Additionally when the patients were grouped based on the TOAST classification, as large artery (LA), cardioembolic (CE) and small vessel (SV), 57 miRNAs (let-7a, let-7d*, let-7g, let-7i, miR-126, -1261, -1299, -130a, -1321, -135b, -184, -187*, -18a*, -208a, -214, -20a, -22*, -26b, -26b*, -27a*, -30b, -30c, -30e*, -320b, -320d, -324-5p, -331-3p, -340, -342-3p,-361-5p, -363, -370, -381, -422a, -423-3p, -494, -501-5p, -502-3p, -505*, -525-5p, -549, -552, -553, -574-3p, -574-5p, -585, -602, -611, -617, -627, -629, -675, -7, -886-5p, -92a, -93* and -96) were identified to be significantly dysregulated among them. Hierarchical clustering revealed that these 57 miRNAs could accurately distinguish stroke subtypes within six months from stroke onset (Figure 2A). These findings were further validated on randomly selected patients (n = 22) using a customized TaqMan Low Density Array (TLDA). Setting cycle threshold values (CT) of 32 as a cut-off, a final panel of 32 miRNAs (let-7a, let-7d*, let-7g, let-7i, miR-126, -130a, -187*, -18a*, -20a, -22*, -26b, -30b, -30c, -30e*, -320b, -320d, -324-5p, -331-3p, -340, -342-3p, -361-5p, -363, -422a, -423-3p, -501-5p, -502-3p, -505*, -574-3p, -675, -886-5p, -92a and -93*) that could significantly distinguish the stroke etiology was obtained. Hierarchical clustering showed that this panel of miRNAs could neatly segregate the patients according to their stroke subtypes and possibly aid in the classification of stroke etiologies (Figure 2B).

2.2. MicroRNAs as Biomarkers of Acute Stroke

Temporal regulation of the significantly altered 105 miRNAs suggests their importance and relevance in stroke pathology and recovery. Thus we attempted to identify those that were unique to the immediate (acute) clinical status of stroke patients. The patients were segregated into acute and recovery phase. In comparison to healthy controls, 89 and 79 miRNAs were differentially altered in acute stroke and recovered patients respectively. Of these, 63 miRNAs were common between them. Thus the remaining 26 and 16 miRNAs were unique for acute stroke and recovered patients respectively (Figure 3). let-7d*, miR-125b-2*, -1261, -1299, -130a, -1321, -208a, -22*, -23a, -27a*, -320b, -320d, -30c, -340, -422a, -423-3p, -488, -502-5p, -549a, -574-3p, -574-5p, -617, -627, -886-5p, -92a and -93* were unique for acute stroke while let-7a, let-7g, miR-129-5p, -192-5p, -196a*, -26b, -30b, -30e*, -370, -381, -493*, -525-5p, -652, -920, -933 and -96 were unique for “recovered” stroke patients (Figure 3; highlighted in bold). Among these let-7a, let-7g, miR-125b-2*, -130a, -192, -196a*, -23a, -26b, 30b, -30c, -30e*, -320b, -320d, -340, -381, -488, -652 and -92a were also reported to exhibit similar expression patterns between human [15] and rat stroke models [14,16].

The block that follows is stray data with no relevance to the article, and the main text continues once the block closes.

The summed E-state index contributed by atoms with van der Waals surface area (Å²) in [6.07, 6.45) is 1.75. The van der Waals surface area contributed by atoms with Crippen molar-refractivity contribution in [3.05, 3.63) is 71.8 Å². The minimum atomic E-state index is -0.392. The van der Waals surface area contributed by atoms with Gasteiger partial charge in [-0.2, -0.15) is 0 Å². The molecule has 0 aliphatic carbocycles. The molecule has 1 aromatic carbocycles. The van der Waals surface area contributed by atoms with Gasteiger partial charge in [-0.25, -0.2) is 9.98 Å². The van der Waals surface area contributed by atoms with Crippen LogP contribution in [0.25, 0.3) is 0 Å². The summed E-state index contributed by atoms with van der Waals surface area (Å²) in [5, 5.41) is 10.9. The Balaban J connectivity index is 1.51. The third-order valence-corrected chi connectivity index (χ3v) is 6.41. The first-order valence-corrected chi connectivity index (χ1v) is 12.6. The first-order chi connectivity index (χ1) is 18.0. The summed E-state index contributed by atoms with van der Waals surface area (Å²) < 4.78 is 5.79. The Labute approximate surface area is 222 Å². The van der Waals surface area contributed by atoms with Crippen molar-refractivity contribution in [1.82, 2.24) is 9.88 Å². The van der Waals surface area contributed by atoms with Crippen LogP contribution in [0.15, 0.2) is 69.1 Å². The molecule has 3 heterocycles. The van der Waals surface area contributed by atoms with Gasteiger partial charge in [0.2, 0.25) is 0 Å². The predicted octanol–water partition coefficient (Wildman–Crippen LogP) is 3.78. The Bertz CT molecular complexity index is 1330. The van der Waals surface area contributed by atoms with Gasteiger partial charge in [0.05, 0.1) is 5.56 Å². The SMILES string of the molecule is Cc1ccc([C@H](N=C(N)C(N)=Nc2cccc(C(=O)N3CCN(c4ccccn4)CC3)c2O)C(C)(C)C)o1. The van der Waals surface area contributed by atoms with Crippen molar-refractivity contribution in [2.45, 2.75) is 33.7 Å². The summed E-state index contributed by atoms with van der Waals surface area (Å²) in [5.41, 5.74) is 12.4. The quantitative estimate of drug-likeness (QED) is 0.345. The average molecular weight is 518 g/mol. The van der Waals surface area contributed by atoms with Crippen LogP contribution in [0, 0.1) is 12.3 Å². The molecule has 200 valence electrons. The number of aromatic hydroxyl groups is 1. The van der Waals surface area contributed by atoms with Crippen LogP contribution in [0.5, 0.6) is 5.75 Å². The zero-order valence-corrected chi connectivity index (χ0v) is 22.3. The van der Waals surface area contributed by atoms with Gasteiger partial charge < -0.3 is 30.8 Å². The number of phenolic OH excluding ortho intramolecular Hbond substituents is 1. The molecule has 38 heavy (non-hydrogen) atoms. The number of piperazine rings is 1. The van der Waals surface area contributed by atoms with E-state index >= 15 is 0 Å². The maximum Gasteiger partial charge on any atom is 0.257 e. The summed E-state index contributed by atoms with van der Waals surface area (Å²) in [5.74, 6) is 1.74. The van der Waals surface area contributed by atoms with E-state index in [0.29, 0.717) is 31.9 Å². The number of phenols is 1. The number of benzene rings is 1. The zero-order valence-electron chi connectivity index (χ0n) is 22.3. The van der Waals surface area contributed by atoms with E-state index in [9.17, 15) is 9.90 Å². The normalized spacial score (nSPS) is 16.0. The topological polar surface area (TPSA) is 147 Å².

Diagnostic accuracy of acute phase specific miRNAs was tested through calculating the area under curve (AUC) of receiver operating characteristic (ROC) curves, and subsequently validated in a second, independent cohort of 101 stroke patients, (Cohort 2). miR-125b-2*, -27a*, -422a, -488 and -627 showed high AUC values of 0.95, 0.89, 0.92, 0.87 and 0.84 in the Cohort 1 and 0.85, 0.86, 0.86, 0.86, and 0.76 in the Cohort 2 patients, respectively (Table 2). All five miRNAs were found to be upregulated. ROC analysis of miR-125b-2*, -27a*, -422a, -488 and -627 in the Cohort 3 patients exhibiting stroke associated risk factors only, showed poor AUC values suggesting that the selected miRNAs were indeed exclusively indicative of the onset of cerebral ischemia (Table 2). As confounding factors often serve as risk factors associated with stroke, individuals presenting with risk factors comprising of hyperlipidaemia, hypertension or diabetes (cohort 3), were included in our study. Analysis of miRNA profiles of these subjects provided a better reflection of the real pathophysiology of stroke. Incidentally, miR-145 and miR-210 had been previously reported to be potential biomarkers for stroke diagnosis [18,19]. We observed that circulating miR-145 and miR-210 were indeed significantly increased in stroke patients with strong AUC values of 0.90 and 1.0 respectively. Nevertheless the altered expression of miR-145 and miR-210 was not unique for the acute phase as we found them to be increased in recovery phase (Figure 3). miR-210 has also been proposed as a biomarker for a variety of conditions such as pancreatic and renal cell cancer as well as congestive heart failure highlighting its non-specificity and inapplicability, particularly in clinical diagnosis of stroke [2022].

A few reports have highlighted the functional relevance of these five miRNAs with respect to brain physiology or pathology. miR-27a* is a direct target of cyclin-dependent kinase 5 (CDK5), which is predominantly expressed in the central nervous system [23]. CDK5 protein is upregulated in acute ischemia in various stroke models including post-mortem human brains [24] and plays crucial roles in neuronal survival and death. Thus upregulation of miR-27a* expression upon acute ischemia could be a defense mechanism by the cells to control the translation of CDK5 molecules. Independently, we also observed that progressive upregulation of miR-27a* correlates to neurogenesis in primary cultures of cortical neurons, thus implicating a major role for miR-27a* in neuronal regulation. Overexpression of miR-488 dysregulated corticotropin releasing hormone signalling, which is a crucial pathway activated in response to stress [25]. miR-488, suppresses the expression of panic disorder gene pro-opiomelanocortin.